Fourteen years after Zola’s angry intervention in the Dreyfus affair, Schnitzler wrote this tongue-in-cheek satire on anti-Semitism in Viennese political and professional circles.
In the interests of a dying patient Jewish doctor, Professor Bernhardi, prevents a Catholic priest from administering the last rites to a girl who is blissfully unaware of her imminent death. The upshot is a witch-hunt that sets medical etiquette against religious orthodoxy, the Christian establishment against Jews, creates a funding crisis for the teaching hospital and even has Bernhardi convicted and banged up for ‘agitating the Catholic religion’.
In other hands this could make for heavy-going melodrama. But thanks to Schnitzler’s witty script in a sparkling new version by Samuel Adamson, the evening is a gripping Shavian-style debate in which, beyond passions and the power struggle, factional interests seek career advantage, while the ever-buoyant Bernhardi simply wants to get on with his job of healing the sick.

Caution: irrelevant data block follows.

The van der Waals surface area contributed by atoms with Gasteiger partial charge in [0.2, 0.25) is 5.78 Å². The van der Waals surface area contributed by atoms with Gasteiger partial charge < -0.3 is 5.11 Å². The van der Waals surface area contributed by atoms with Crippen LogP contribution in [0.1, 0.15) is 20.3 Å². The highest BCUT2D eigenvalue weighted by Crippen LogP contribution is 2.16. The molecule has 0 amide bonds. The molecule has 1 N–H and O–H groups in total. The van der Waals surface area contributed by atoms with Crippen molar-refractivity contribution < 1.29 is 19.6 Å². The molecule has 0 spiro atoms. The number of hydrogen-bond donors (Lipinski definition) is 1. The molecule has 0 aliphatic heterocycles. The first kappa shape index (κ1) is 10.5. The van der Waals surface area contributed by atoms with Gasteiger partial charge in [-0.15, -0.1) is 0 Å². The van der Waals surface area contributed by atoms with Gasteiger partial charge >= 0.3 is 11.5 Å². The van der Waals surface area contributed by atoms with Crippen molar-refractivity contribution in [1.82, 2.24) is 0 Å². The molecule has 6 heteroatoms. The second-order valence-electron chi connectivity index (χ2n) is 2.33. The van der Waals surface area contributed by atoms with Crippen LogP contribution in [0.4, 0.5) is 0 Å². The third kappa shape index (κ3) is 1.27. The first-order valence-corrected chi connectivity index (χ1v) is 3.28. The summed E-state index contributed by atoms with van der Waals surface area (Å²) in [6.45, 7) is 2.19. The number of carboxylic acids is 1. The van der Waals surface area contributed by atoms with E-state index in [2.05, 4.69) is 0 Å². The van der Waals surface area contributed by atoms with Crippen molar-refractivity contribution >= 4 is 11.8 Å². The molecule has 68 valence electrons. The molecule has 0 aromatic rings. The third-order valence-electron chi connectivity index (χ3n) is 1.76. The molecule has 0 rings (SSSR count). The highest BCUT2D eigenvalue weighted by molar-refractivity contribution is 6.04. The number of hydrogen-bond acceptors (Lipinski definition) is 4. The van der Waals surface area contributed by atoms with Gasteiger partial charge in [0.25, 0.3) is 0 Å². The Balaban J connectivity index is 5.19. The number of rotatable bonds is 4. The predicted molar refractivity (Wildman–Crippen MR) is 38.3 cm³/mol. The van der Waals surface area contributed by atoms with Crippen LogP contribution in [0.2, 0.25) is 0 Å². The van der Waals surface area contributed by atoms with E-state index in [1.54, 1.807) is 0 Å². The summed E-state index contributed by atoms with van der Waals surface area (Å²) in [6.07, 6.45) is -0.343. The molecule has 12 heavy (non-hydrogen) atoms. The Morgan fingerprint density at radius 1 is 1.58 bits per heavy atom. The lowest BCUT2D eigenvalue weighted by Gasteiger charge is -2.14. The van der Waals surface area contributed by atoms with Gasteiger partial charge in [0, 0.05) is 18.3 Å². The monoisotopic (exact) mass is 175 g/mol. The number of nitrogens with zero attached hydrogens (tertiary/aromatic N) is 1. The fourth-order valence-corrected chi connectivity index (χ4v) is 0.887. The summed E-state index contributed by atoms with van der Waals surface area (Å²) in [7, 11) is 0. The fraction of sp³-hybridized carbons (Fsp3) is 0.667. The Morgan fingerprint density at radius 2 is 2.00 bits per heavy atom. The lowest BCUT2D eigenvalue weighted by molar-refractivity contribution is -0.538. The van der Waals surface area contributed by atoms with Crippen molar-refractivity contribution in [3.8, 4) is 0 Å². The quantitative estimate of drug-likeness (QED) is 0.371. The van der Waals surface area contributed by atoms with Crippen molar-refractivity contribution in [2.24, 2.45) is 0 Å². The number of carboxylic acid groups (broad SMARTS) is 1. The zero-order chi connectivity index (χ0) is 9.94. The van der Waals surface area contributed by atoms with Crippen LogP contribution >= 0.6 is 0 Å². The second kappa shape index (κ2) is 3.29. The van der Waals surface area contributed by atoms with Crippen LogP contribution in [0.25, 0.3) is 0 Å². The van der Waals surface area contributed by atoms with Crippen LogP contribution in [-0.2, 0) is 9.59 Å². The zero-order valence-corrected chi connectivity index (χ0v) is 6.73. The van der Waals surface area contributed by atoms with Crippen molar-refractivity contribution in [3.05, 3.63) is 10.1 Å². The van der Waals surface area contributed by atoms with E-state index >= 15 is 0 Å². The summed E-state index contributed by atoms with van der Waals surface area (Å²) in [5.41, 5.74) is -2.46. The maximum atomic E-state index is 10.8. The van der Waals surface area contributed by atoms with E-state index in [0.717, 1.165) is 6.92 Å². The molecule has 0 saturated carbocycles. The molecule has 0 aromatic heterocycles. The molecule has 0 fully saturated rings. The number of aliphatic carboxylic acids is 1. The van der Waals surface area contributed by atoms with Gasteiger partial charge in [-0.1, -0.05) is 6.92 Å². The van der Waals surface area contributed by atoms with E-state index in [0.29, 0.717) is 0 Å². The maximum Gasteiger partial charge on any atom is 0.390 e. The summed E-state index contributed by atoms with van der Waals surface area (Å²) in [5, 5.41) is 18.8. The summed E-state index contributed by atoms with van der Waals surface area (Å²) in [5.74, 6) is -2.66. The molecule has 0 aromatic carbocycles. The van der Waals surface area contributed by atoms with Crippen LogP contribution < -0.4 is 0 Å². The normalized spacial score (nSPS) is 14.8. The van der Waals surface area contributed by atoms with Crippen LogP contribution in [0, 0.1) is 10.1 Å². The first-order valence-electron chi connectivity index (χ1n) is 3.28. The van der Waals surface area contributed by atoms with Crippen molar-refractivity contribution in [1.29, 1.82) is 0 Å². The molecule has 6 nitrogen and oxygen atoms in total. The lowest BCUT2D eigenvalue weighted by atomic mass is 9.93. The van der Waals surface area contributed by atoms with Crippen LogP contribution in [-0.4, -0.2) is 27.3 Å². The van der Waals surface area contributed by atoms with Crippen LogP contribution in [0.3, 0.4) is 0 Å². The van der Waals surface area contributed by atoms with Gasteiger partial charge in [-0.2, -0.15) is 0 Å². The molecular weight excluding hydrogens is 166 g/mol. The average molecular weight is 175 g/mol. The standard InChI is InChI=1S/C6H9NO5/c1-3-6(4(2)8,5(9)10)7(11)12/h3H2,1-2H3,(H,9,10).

Third and best of The Last Waltz season at the Arcola, Mark Rosenblatt’s sumptuous staging assembles a powerful 13-strong cast led by Christopher Godwin as a Bernhardi of gentle grace, charm, wit and twinkle-eyed optimism.
His superb central performance is brilliantly supported by John Stahl doubling as an outspoken medic of James Robertson Justice dimensions and a devious Austrian minister of cultural affairs. There are also fine contributions from Dale Rapley as Bernhardi’s self-serving rival, Roger Evans as a sly, heel-clicking medical student with a duelling scar and Mariah Gale eye-catching as a nurse giving false witness.